Dates Farming

Ambar DatesThe date palm grows about 23 metres (75 feet) tall. Its stem, strongly marked with the pruned stubs of old leaf bases, terminates in a crown of graceful, shining, pinnate leaves about 5 metres (16 feet) long. Floral spikes branch from the axils of leaves that emerged the previous year. Male and female flowers are borne on separate plants. Under cultivation the female flowers are artificially pollinated. The date is a one-seeded fruit, or drupe, usually oblong but varying much in shape, size, colour, quality, and consistency of flesh, according to the conditions of culture and the variety. More than 1,000 dates may appear on a single bunch weighing 8 kg (18 pounds) or more.

 

The tree is propagated either from seeds or from suckers, offshoots that arise chiefly near the base of the stem in the early years of the life of the palm. Offshoots are used for commercial plantings. When offshoots are three to six years old and have formed roots of their own, they are removed and planted. Palms begin to bear fruit in 4 to 5 years and reach full bearing at 10 to 15 years, yielding 40 to 80 kg (90 to 180 pounds) or more each. Palms are known to live as long as 150 years, but their fruit production declines, and in commercial culture they are replaced at an earlier age.

 

Uses

All parts of the date palm yield products of economic value. Its trunk furnishes timber; the midribs of the leaves supply material for crates and furniture; the leaflets, for basketry; the leaf bases, for fuel; the fruit stalks, for rope and fuel; the fibre, for cordage and packing material; and the seeds are sometimes ground and used as stock feed. Syrup, alcohol, vinegar, and a strong liquor are derived from the fruit. The sap is also used as a beverage, either fresh or fermented, but, because the method of extraction seriously injures the palm, only those trees that produce little fruit are used for sap. When a palm is cut down, the tender terminal bud is eaten as a salad.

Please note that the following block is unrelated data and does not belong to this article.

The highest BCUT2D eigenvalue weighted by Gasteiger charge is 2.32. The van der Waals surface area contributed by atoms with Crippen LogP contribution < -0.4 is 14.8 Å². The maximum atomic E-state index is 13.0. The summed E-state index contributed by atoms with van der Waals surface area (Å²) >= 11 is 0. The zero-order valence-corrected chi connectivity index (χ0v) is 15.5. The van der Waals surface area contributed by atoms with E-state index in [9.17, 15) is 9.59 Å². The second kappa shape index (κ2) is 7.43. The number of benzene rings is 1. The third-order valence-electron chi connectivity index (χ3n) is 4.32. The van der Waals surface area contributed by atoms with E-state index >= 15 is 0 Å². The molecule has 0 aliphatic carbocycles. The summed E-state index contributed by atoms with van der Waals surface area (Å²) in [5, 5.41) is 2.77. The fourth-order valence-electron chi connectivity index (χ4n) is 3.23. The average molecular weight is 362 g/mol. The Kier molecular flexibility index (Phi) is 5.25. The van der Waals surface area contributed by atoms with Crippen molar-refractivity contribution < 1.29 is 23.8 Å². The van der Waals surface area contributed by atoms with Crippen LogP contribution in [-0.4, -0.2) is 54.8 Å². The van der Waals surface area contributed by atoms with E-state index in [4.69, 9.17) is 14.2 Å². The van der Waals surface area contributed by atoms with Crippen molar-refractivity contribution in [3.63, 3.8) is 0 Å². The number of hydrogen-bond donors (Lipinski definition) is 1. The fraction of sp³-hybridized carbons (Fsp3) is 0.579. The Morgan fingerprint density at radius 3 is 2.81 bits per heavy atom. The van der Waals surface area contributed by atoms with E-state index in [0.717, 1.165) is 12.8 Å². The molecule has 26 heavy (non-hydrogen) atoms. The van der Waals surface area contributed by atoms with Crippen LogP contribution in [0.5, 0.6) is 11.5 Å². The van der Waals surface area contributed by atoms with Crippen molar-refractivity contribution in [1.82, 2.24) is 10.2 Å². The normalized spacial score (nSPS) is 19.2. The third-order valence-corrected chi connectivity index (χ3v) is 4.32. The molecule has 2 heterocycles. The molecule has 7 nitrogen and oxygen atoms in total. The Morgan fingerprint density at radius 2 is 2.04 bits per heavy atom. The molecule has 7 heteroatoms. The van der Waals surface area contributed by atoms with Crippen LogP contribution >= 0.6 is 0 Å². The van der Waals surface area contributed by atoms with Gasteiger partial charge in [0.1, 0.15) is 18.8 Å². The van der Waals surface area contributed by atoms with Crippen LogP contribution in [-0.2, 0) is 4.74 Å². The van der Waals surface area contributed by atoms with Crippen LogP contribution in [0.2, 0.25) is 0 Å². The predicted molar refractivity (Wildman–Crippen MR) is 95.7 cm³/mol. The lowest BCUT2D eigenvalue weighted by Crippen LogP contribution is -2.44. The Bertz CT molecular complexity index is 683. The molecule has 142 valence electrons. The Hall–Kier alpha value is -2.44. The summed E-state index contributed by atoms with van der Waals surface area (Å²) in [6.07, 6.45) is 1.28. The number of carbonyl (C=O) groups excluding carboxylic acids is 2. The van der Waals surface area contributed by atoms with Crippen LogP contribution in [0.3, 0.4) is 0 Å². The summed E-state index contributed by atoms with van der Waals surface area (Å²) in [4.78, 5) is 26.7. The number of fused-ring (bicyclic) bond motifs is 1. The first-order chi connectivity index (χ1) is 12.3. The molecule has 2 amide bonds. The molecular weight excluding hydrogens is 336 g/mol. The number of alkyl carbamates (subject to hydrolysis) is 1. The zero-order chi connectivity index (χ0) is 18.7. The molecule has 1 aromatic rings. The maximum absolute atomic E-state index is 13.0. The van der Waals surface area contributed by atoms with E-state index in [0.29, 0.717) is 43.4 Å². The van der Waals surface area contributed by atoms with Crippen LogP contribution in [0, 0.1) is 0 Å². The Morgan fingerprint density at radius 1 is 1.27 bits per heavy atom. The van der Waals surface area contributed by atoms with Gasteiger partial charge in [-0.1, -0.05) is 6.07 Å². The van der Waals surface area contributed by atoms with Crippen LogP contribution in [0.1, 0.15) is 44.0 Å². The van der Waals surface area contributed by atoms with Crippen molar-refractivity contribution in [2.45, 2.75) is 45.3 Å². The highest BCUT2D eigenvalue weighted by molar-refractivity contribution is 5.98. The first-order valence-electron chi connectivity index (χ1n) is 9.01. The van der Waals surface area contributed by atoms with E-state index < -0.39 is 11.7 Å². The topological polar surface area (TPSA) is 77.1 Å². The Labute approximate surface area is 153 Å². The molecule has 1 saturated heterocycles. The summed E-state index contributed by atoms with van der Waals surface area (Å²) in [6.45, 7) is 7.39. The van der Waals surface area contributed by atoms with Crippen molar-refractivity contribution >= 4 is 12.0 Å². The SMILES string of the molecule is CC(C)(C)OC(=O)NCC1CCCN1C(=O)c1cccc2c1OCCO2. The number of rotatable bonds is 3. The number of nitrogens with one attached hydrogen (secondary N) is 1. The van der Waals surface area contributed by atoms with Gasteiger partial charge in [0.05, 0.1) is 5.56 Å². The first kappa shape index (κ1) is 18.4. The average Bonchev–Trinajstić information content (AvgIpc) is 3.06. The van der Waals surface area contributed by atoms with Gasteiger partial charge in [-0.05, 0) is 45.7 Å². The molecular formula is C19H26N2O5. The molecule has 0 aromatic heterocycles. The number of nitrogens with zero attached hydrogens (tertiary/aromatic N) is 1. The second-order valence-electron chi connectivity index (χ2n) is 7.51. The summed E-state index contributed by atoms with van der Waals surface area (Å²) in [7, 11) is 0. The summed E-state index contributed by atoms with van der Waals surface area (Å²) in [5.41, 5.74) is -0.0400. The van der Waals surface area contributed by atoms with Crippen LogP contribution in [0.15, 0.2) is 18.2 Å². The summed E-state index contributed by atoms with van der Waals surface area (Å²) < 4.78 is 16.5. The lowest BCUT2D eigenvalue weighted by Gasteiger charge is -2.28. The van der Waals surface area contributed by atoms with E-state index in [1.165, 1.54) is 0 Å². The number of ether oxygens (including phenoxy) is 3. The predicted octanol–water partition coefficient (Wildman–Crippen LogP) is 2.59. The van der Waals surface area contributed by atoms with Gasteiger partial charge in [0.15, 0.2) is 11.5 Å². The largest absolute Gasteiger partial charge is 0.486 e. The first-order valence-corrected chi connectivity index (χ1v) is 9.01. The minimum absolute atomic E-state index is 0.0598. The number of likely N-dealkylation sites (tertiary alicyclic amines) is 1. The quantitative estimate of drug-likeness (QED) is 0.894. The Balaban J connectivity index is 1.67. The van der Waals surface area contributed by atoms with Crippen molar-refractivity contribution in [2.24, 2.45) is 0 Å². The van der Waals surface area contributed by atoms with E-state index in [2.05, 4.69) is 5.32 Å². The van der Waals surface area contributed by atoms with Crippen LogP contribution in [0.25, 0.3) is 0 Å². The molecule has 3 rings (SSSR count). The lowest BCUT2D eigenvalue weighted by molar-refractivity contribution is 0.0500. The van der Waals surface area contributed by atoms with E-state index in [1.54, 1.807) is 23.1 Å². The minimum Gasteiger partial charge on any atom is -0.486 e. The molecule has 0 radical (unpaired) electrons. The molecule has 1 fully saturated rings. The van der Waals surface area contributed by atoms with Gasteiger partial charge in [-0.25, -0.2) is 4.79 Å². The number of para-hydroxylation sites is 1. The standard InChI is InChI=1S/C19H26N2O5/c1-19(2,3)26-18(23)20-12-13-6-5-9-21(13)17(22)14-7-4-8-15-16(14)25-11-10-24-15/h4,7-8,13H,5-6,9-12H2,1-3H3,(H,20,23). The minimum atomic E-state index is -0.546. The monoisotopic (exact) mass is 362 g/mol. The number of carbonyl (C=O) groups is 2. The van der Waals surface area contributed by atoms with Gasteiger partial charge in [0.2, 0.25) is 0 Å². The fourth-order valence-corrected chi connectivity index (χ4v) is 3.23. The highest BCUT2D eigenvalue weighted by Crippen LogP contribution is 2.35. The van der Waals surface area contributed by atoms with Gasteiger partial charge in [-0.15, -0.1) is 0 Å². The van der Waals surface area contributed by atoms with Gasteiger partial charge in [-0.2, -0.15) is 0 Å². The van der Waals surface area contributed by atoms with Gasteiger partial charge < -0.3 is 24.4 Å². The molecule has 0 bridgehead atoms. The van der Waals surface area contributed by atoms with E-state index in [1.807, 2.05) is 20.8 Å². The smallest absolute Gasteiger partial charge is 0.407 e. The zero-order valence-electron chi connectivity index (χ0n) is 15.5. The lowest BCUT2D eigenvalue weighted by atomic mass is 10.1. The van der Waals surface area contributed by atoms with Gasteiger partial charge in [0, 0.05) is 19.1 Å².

Uses

All parts of the date palm yield products of economic value. Its trunk furnishes timber; the midribs of the leaves supply material for crates and furniture; the leaflets, for basketry; the leaf bases, for fuel; the fruit stalks, for rope and fuel; the fibre, for cordage and packing material; and the seeds are sometimes ground and used as stock feed. Syrup, alcohol, vinegar, and a strong liquor are derived from the fruit. The sap is also used as a beverage, either fresh or fermented, but, because the method of extraction seriously injures the palm, only those trees that produce little fruit are used for sap. When a palm is cut down, the tender terminal bud is eaten as a salad.

Classification

The palms have been variously placed with the families Araceae (in the order Alismatales), Pandanaceae (order Pandanales), and Cyclanthaceae (also Pandanales) on the basis of a woody habit with leaves in terminal clusters and presumably similar inflorescence structure. Subsequent study, however, revealed that the architecture, leaves, inflorescence, flowers, and seeds are structurally different in these families and that they are not closely related to each other (except for the latter two families being in the order Pandanales).

Similar patterns in epicuticular wax, in certain organic acids found in cell walls, in flavonoid compounds, and in some parasites all suggested that palms had a common ancestry with the former subclass Commelinidae; these affinities are now supported by results of DNA analyses. Ongoing developmental studies, cladistic analyses, and studies of DNA are expected to lead to more insights on the evolution and relationships of these unusual plants.